quote:It would show up as a higher ppm of wear metals in the UOA, but take into consideration that because it's coming off more parts, the wear level in comparison to a 4 cylinder probably evens out. IOW, 8ppm of iron in an 8 cylinder engine is much like 4ppm of iron in a 4 cylinder (if they are of similar metal construction that is) When I had my 98 Formula with the 6 speed transmission (with it's .50 overdrive!!) and it's stock 3.42 rear end, the rpms at 60mph were only 1300! Even when I modified it later with a 4.10 rear end, it only revved at just under 1600rpm at 60mph. My current Formula has a 3.23 rear end and an automatic trans with a .70 overdrive, so it revs at about 1900rpm at 60mph.
Originally posted by mkosem: One thing you may want to consider tho..... 8 cylinder engines have more moving(and thus wearing due to friction) parts in them. 8 cilinders, double the number of cam journals, double the number of crank journals, etc. wouldn't that contribute to additional wear? --Matt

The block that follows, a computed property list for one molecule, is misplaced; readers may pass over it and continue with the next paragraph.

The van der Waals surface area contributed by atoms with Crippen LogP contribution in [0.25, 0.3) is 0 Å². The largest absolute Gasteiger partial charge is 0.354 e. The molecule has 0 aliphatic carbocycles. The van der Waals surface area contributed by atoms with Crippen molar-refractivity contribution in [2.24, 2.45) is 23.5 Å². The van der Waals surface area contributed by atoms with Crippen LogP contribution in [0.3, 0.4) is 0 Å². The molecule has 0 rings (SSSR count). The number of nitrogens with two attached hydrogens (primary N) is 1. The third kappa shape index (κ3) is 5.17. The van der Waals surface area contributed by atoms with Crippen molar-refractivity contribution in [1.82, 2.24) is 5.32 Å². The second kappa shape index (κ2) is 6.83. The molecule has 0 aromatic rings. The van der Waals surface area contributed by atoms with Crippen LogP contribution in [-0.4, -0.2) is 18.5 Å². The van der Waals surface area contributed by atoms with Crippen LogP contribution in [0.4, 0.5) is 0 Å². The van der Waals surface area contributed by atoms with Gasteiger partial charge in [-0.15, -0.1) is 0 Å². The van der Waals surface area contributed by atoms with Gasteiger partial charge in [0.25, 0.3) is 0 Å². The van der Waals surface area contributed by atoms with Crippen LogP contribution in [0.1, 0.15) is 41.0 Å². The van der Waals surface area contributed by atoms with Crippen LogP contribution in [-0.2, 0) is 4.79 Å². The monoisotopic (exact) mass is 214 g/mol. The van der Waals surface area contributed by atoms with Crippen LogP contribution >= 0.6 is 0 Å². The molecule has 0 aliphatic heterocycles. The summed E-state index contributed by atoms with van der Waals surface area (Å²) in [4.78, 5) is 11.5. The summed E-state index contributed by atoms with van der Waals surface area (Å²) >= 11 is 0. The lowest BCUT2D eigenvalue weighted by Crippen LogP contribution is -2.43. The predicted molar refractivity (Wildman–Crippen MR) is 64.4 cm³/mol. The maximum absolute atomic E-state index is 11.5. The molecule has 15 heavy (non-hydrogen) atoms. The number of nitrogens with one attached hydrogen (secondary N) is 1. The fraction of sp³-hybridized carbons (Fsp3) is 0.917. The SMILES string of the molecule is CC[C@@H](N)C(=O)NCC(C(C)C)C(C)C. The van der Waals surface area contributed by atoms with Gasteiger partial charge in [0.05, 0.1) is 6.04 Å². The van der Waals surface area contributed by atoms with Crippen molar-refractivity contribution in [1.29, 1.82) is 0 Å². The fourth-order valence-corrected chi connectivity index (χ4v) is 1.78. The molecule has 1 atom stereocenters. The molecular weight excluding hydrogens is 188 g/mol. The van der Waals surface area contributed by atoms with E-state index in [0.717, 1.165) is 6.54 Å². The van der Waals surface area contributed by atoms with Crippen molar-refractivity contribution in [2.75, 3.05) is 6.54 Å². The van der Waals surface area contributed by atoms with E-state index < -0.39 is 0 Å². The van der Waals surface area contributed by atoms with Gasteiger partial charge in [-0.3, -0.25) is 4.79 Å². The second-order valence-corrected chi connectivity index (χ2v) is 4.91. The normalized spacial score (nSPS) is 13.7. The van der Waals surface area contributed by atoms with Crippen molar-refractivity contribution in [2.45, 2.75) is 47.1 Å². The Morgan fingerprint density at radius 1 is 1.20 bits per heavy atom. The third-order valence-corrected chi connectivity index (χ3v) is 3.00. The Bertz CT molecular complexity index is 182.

quote:This is an old wive's tale that dates back to the old Ford flathead V-8's. ALL engine configurations have sideways thrust on the pistons, it has nothing to do with the angle of the cylinder, only the direction of the engine rotation. Do Subarus and Porsches wear out their cylinders on the bottom? Does jacking the back end of your car up make it go faster since it's always going downhill?
Originally posted by JohnBrowning: The thrust side of a V/W engine cuases abnormal wear and interferes with ring sealing after 50,000-60,000 miles. This might be offset some by today by almost all engines being tilted for packageing though.
quote:Although this is true in a "static" sense ..there tend to be distinct differences. The "V" configuration tends to have a shorter rod length to stroke ratio. That is the amount of reactive thrust tends to be "less". The longer the rod to stroke ratio ..the higher the torque. This is due to less angular deflection ...and, hence, less lateral thrust.
ALL engine configurations have sideways thrust on the pistons